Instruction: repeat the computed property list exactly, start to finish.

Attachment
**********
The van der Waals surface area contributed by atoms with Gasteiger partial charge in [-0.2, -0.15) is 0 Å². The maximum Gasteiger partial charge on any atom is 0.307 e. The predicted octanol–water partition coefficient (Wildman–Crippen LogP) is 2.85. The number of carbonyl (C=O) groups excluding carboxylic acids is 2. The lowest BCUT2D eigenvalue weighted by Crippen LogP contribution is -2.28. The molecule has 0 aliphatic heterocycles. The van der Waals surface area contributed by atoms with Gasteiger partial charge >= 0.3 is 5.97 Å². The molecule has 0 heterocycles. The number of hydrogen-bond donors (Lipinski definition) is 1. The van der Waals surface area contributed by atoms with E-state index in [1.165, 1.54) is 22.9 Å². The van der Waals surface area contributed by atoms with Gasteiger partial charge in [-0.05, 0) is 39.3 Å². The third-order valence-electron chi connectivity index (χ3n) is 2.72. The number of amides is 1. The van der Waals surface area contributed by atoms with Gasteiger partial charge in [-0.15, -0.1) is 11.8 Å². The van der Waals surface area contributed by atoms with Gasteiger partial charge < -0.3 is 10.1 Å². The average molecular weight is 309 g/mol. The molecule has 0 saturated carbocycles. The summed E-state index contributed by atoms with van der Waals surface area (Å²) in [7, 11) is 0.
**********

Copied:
The van der Waals surface area contributed by atoms with Gasteiger partial charge in [-0.2, -0.15) is 0 Å². The maximum Gasteiger partial charge on any atom is 0.307 e. The predicted octanol–water partition coefficient (Wildman–Crippen LogP) is 2.85. The number of carbonyl (C=O) groups excluding carboxylic acids is 2. The lowest BCUT2D eigenvalue weighted by Crippen LogP contribution is -2.28. The molecule has 0 aliphatic heterocycles. The van der Waals surface area contributed by atoms with Gasteiger partial charge >= 0.3 is 5.97 Å². The molecule has 0 heterocycles. The number of hydrogen-bond donors (Lipinski definition) is 1. The van der Waals surface area contributed by atoms with E-state index in [1.165, 1.54) is 22.9 Å². The van der Waals surface area contributed by atoms with Gasteiger partial charge in [-0.05, 0) is 39.3 Å². The third-order valence-electron chi connectivity index (χ3n) is 2.72. The number of amides is 1. The van der Waals surface area contributed by atoms with Gasteiger partial charge in [-0.15, -0.1) is 11.8 Å². The van der Waals surface area contributed by atoms with Gasteiger partial charge < -0.3 is 10.1 Å². The average molecular weight is 309 g/mol. The molecule has 0 saturated carbocycles. The summed E-state index contributed by atoms with van der Waals surface area (Å²) in [7, 11) is 0.